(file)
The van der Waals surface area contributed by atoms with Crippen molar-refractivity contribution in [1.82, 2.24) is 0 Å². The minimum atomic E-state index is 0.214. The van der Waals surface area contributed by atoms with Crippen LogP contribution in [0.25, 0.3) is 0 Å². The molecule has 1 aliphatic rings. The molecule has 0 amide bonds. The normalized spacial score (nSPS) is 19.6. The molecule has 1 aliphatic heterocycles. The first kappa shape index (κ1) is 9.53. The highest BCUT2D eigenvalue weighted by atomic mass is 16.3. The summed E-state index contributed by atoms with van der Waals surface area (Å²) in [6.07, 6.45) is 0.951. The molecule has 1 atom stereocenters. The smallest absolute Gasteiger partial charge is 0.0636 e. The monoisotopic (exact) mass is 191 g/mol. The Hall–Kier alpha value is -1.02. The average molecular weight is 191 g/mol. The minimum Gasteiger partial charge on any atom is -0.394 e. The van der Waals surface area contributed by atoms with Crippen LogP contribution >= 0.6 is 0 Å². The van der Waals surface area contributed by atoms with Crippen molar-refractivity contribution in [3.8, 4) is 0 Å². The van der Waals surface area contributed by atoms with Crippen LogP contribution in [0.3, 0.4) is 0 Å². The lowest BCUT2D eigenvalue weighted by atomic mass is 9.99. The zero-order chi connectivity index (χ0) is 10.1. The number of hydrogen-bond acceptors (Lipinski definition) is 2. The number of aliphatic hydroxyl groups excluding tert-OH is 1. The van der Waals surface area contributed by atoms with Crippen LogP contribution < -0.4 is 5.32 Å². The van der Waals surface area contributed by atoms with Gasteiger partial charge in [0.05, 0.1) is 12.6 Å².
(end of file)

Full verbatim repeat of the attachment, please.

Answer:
The van der Waals surface area contributed by atoms with Crippen molar-refractivity contribution in [1.82, 2.24) is 0 Å². The minimum atomic E-state index is 0.214. The van der Waals surface area contributed by atoms with Crippen LogP contribution in [0.25, 0.3) is 0 Å². The molecule has 1 aliphatic rings. The molecule has 0 amide bonds. The normalized spacial score (nSPS) is 19.6. The molecule has 1 aliphatic heterocycles. The first kappa shape index (κ1) is 9.53. The highest BCUT2D eigenvalue weighted by atomic mass is 16.3. The summed E-state index contributed by atoms with van der Waals surface area (Å²) in [6.07, 6.45) is 0.951. The molecule has 1 atom stereocenters. The smallest absolute Gasteiger partial charge is 0.0636 e. The monoisotopic (exact) mass is 191 g/mol. The Hall–Kier alpha value is -1.02. The average molecular weight is 191 g/mol. The minimum Gasteiger partial charge on any atom is -0.394 e. The van der Waals surface area contributed by atoms with Crippen LogP contribution >= 0.6 is 0 Å². The van der Waals surface area contributed by atoms with Crippen molar-refractivity contribution in [3.8, 4) is 0 Å². The van der Waals surface area contributed by atoms with Crippen LogP contribution in [0.3, 0.4) is 0 Å². The lowest BCUT2D eigenvalue weighted by atomic mass is 9.99. The zero-order chi connectivity index (χ0) is 10.1. The number of hydrogen-bond acceptors (Lipinski definition) is 2. The number of aliphatic hydroxyl groups excluding tert-OH is 1. The van der Waals surface area contributed by atoms with Crippen LogP contribution < -0.4 is 5.32 Å². The van der Waals surface area contributed by atoms with Gasteiger partial charge in [0.05, 0.1) is 12.6 Å².